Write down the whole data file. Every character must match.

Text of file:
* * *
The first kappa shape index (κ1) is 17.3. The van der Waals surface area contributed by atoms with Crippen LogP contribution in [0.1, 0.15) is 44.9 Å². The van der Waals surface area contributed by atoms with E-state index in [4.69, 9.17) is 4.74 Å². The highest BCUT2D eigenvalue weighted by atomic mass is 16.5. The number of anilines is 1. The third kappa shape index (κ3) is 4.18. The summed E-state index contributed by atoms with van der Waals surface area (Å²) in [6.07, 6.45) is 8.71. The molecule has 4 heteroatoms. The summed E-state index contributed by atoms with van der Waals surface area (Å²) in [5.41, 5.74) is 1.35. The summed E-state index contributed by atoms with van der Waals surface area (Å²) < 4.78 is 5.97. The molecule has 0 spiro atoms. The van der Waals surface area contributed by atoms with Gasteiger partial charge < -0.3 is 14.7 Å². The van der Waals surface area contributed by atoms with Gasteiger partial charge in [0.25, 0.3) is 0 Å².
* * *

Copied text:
The first kappa shape index (κ1) is 17.3. The van der Waals surface area contributed by atoms with Crippen LogP contribution in [0.1, 0.15) is 44.9 Å². The van der Waals surface area contributed by atoms with E-state index in [4.69, 9.17) is 4.74 Å². The highest BCUT2D eigenvalue weighted by atomic mass is 16.5. The number of anilines is 1. The third kappa shape index (κ3) is 4.18. The summed E-state index contributed by atoms with van der Waals surface area (Å²) in [6.07, 6.45) is 8.71. The molecule has 4 heteroatoms. The summed E-state index contributed by atoms with van der Waals surface area (Å²) in [5.41, 5.74) is 1.35. The summed E-state index contributed by atoms with van der Waals surface area (Å²) < 4.78 is 5.97. The molecule has 0 spiro atoms. The van der Waals surface area contributed by atoms with Gasteiger partial charge < -0.3 is 14.7 Å². The van der Waals surface area contributed by atoms with Gasteiger partial charge in [0.25, 0.3) is 0 Å².